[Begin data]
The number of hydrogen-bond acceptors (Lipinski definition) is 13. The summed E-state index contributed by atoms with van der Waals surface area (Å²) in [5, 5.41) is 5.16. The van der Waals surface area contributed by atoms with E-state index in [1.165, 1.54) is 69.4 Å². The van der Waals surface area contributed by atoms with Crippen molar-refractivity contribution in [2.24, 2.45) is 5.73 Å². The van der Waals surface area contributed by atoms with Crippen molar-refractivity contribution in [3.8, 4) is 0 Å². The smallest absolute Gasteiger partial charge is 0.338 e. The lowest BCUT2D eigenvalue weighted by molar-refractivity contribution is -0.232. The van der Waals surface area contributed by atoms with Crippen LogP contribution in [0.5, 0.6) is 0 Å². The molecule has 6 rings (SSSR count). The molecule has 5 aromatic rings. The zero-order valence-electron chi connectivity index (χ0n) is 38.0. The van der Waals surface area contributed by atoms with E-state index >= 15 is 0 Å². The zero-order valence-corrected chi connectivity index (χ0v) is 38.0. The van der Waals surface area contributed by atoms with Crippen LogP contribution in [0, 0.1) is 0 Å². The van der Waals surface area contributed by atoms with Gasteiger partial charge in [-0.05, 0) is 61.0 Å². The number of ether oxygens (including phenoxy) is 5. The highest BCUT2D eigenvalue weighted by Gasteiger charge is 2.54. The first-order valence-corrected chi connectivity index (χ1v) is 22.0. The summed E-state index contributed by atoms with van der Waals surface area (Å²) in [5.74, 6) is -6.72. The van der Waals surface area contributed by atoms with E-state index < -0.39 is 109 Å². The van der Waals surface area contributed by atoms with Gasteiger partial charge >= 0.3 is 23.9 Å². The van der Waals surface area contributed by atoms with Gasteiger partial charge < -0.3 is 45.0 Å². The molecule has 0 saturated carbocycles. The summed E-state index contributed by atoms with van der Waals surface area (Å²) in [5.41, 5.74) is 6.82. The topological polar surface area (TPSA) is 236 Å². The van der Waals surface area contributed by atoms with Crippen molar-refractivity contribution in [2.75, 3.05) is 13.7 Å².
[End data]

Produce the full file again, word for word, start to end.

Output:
The number of hydrogen-bond acceptors (Lipinski definition) is 13. The summed E-state index contributed by atoms with van der Waals surface area (Å²) in [5, 5.41) is 5.16. The van der Waals surface area contributed by atoms with E-state index in [1.165, 1.54) is 69.4 Å². The van der Waals surface area contributed by atoms with Crippen molar-refractivity contribution in [2.24, 2.45) is 5.73 Å². The van der Waals surface area contributed by atoms with Crippen molar-refractivity contribution in [3.8, 4) is 0 Å². The smallest absolute Gasteiger partial charge is 0.338 e. The lowest BCUT2D eigenvalue weighted by molar-refractivity contribution is -0.232. The van der Waals surface area contributed by atoms with Crippen LogP contribution in [0.5, 0.6) is 0 Å². The molecule has 6 rings (SSSR count). The molecule has 5 aromatic rings. The zero-order valence-electron chi connectivity index (χ0n) is 38.0. The van der Waals surface area contributed by atoms with E-state index >= 15 is 0 Å². The zero-order valence-corrected chi connectivity index (χ0v) is 38.0. The van der Waals surface area contributed by atoms with Crippen LogP contribution in [0, 0.1) is 0 Å². The van der Waals surface area contributed by atoms with Gasteiger partial charge in [-0.05, 0) is 61.0 Å². The number of ether oxygens (including phenoxy) is 5. The highest BCUT2D eigenvalue weighted by Gasteiger charge is 2.54. The first-order valence-corrected chi connectivity index (χ1v) is 22.0. The summed E-state index contributed by atoms with van der Waals surface area (Å²) in [5.74, 6) is -6.72. The van der Waals surface area contributed by atoms with E-state index < -0.39 is 109 Å². The van der Waals surface area contributed by atoms with Gasteiger partial charge >= 0.3 is 23.9 Å². The van der Waals surface area contributed by atoms with Gasteiger partial charge < -0.3 is 45.0 Å². The molecule has 0 saturated carbocycles. The summed E-state index contributed by atoms with van der Waals surface area (Å²) in [5.41, 5.74) is 6.82. The topological polar surface area (TPSA) is 236 Å². The van der Waals surface area contributed by atoms with Crippen molar-refractivity contribution in [2.75, 3.05) is 13.7 Å².